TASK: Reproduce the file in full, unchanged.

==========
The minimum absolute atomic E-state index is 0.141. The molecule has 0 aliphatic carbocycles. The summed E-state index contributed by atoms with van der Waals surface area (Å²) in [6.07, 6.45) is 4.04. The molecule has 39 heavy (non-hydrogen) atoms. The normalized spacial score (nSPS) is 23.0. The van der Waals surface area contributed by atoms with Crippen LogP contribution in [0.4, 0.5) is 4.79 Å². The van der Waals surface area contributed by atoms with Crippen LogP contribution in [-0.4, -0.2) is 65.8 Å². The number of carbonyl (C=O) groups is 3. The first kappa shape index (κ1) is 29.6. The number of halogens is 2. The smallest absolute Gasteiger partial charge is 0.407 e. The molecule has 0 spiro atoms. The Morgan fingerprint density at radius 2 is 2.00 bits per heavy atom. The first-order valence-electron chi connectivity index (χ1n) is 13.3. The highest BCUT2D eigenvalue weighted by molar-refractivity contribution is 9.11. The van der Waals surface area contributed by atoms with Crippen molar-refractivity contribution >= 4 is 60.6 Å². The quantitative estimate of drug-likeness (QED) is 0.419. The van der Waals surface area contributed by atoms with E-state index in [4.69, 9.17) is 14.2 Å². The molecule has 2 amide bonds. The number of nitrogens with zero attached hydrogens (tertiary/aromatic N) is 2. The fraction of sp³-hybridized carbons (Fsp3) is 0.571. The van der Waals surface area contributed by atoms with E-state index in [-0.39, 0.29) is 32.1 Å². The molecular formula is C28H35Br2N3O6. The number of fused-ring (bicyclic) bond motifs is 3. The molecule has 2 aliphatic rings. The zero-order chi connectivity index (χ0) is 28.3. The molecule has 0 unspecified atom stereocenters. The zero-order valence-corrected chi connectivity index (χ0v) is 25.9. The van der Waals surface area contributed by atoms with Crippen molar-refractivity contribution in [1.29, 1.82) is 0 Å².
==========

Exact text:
The minimum absolute atomic E-state index is 0.141. The molecule has 0 aliphatic carbocycles. The summed E-state index contributed by atoms with van der Waals surface area (Å²) in [6.07, 6.45) is 4.04. The molecule has 39 heavy (non-hydrogen) atoms. The normalized spacial score (nSPS) is 23.0. The van der Waals surface area contributed by atoms with Crippen LogP contribution in [0.4, 0.5) is 4.79 Å². The van der Waals surface area contributed by atoms with Crippen LogP contribution in [-0.4, -0.2) is 65.8 Å². The number of carbonyl (C=O) groups is 3. The first kappa shape index (κ1) is 29.6. The number of halogens is 2. The smallest absolute Gasteiger partial charge is 0.407 e. The molecule has 0 spiro atoms. The Morgan fingerprint density at radius 2 is 2.00 bits per heavy atom. The first-order valence-electron chi connectivity index (χ1n) is 13.3. The highest BCUT2D eigenvalue weighted by molar-refractivity contribution is 9.11. The van der Waals surface area contributed by atoms with Crippen molar-refractivity contribution >= 4 is 60.6 Å². The quantitative estimate of drug-likeness (QED) is 0.419. The van der Waals surface area contributed by atoms with E-state index in [4.69, 9.17) is 14.2 Å². The molecule has 2 amide bonds. The number of nitrogens with zero attached hydrogens (tertiary/aromatic N) is 2. The fraction of sp³-hybridized carbons (Fsp3) is 0.571. The van der Waals surface area contributed by atoms with E-state index in [-0.39, 0.29) is 32.1 Å². The molecular formula is C28H35Br2N3O6. The number of fused-ring (bicyclic) bond motifs is 3. The molecule has 2 aliphatic rings. The zero-order chi connectivity index (χ0) is 28.3. The molecule has 0 unspecified atom stereocenters. The zero-order valence-corrected chi connectivity index (χ0v) is 25.9. The van der Waals surface area contributed by atoms with Crippen molar-refractivity contribution in [1.29, 1.82) is 0 Å².